The State of the Class Struggle in the USA


By Dov Winter, U.S. Sympathizer of the Revolutionary Communist International Tendency, 23 May 2018,




If there is any place on earth that symbolizes the future of the class struggle without a revolutionary leadership, it is the USA. While some important strikes did take place in the US in the last 5 year, the overall numbers of strikes have been plummeting. According to Bloomberg “The number of major work stoppages involving 1,000 or more strikers dropped to seven last year from 15 in 2016 -- the second lowest in Labor Department data going back to 1947. The total number of workers hitting the picket lines dropped to 25,000 last year, accounting for total of 440,000 idle days.” ( ). This is not a statistic flux. While worldwide working class strikes and struggles are not nearly as sluggish as they are in the US, they are not massive enough to generate solidarity and strikes in the US.


When it comes to class consciousness, workers in the US remain the most backward in the imperialist countries. But this is by no means a uniform process. There have been big labor struggles in the US in recent years. Communication workers in Verizon as well as workers at AT&T went on strike in 2016. But these strikes resulted in defeats and capitulation by the unions’ bureaucracy. In the Verizon strike, the union agree that the workers accept a major cut in their healthcare benefits and accept a freeze of their pension benefits. The union also allows the company to seek more cheap labor overseas. As a result, the non-union wireless division in Verizon grew by 7 percent.




Decline of Number of Strikes




But the news is not all bleak. There have been big strikes in the South, which historically has been a bastion for unions busting and not-unions labor. Notable is the teachers strike in the South that is accompanied by other teachers’ strikes in the US. The unions’ membership has been rising in the public sector. But in the industrial sectors, which are key for production and therefore for powerful strikes, the unions are in decline as they accept major concessions. For example, a major strike by United Auto Workers against Nissan was defeated, and the march in Mississippi against Nissan, led by Bernie Sanders and Danny Glover did not change this. Yet despite this, one cannot ignore the rise of workers’ militancy in the South which is historically a place for brutal racism and not workers solidarity.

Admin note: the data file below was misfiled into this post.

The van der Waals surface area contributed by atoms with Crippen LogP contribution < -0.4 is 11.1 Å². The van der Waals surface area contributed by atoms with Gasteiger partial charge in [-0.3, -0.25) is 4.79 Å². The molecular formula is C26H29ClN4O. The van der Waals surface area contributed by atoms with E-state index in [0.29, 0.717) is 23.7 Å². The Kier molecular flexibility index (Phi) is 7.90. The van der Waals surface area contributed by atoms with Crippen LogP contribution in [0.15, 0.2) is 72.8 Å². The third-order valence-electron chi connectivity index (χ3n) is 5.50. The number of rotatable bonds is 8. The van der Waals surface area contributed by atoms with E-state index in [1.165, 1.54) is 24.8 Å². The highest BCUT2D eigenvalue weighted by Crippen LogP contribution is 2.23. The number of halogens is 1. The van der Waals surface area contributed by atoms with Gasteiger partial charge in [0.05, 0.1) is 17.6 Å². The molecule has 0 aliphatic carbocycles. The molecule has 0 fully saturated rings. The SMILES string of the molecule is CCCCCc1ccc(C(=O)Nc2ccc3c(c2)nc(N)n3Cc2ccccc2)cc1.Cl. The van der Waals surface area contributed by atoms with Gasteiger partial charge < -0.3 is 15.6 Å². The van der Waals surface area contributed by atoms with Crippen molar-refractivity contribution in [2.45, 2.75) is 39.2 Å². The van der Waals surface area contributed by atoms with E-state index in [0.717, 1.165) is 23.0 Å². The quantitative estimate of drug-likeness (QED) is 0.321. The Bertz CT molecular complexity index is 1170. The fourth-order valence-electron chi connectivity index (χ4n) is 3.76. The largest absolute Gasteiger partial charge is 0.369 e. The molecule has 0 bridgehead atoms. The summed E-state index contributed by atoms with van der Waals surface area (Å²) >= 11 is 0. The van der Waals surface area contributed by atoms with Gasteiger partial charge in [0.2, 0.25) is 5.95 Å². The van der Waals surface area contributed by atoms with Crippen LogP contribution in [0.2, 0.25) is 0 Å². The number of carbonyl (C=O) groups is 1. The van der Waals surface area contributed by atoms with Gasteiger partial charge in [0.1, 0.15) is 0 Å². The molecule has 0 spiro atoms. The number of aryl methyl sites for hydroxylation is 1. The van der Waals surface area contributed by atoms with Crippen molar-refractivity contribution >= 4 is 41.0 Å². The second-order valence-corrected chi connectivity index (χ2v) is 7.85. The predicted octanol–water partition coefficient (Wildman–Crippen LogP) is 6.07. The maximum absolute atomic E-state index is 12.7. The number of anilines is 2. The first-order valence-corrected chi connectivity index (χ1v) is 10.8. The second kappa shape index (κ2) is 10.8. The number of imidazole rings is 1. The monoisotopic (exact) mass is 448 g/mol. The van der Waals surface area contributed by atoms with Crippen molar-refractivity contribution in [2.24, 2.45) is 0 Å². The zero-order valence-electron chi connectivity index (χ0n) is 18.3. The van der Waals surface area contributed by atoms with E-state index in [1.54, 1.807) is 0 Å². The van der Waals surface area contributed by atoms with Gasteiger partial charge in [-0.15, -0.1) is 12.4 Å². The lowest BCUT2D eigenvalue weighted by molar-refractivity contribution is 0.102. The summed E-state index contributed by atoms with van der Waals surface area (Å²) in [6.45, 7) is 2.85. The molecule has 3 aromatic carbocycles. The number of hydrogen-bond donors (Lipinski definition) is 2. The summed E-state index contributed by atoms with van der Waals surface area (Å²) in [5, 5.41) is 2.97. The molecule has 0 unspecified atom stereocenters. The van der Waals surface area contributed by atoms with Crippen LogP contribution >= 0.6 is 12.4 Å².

The capitalists do not necessarily want to totally bust the unions. They need the unions’ bureaucracy to control working class rebellion. They are happy to choke the unions and reduce their ranks gradually, allowing the bureaucracy to control the workers on behalf of the capitalists. This resulted in significant reduction of the standard of living for the working class that has been declining steadily in the last few decades.


Historically, the unions are really at the lowest point. Just compare the strikers after Second World War that reached 2.7 million in 1952, to the number of strikers in 2009 (the lowest since the end of the war) that was merely 13,000. But there is still the glimmer of hope. In 2015 47,000 workers went on strike, a low number but is better than 13,000. (The Nation, April 15, 2016).


While spikes in strikes numbers can happen, the general trend is down. The results can be seen in Detroit. Detroit was the center for the rise of the United Auto Workers (UAW) in the 1930th, whereby armed workers fought the cops and army as they successfully won the right to unionize the auto workers. Today the situation is starkly different. The union bureaucracy accepted (by not waging mass struggles to stop it) the “right” of workers not to belong to the union. While these workers still have to pay the unions standard membership dues, such lack of solidarity means that non-union workers could become scabs when the union goes on strike.


One of the unions’ reaction to the decline of the unions is the fight for a $15 minimum wage. This is certainly an improvement for the poor non-union workers. But with the terrible decline in the standard of living a $15 an hour is barely enough to pay for the increasing rent (gains for rent control over the years have been chopped), and basic necessities in the big cities such as New York and San Francisco.




Political Class Struggle




On the political front, the news is more encouraging. The capitalists cannot squeeze the working class to a breaking point without a rising anger and a rise in class consciousness. A rising number of workers see through the rottenness of capitalism. About 50% is open to the idea that socialism is the best solution to their exploitation and oppression in the capitalist system. While in Europe 50% support for socialism, or more accurately Social Democracy, is normal, in the US it is a big deal. The reasons for such a change is encouraging. It is taking place partially because Russia is no longer a workers’ state, thus the anti-communist propaganda stopped. But the most important reason is that the workers have begun to see the rottenness and limitation of capitalism as their exploitation and oppression worsen.


This rise in class consciousness is expressed by the rise of militancy of Black workers and the unemployed. Police killing of unarmed black people is on the rise. Most black workers understand that racism in the US is institutional. In fact, Trotsky understanding how important the Black Question is clearly valid today. The reaction of Black people to the police killing prompted the rise of Black Lives Matter that organized many demonstrations against the police in the major cities. Marchers in Chicago occupied City Hall in 2016. Black Lives Matter protesters shut down major bridges in New York City that left the city and the cops paralyzed. As they shut down bridges and the railroad system their main slogan was “Shut it Down”. (We shall come back on the limitation of the leadership for Occupy and Black Lives Matter in another article). The youth and young workers from these protests know that without shutting down the capitalist system they cannot win.




Oppression of Black People and Migrants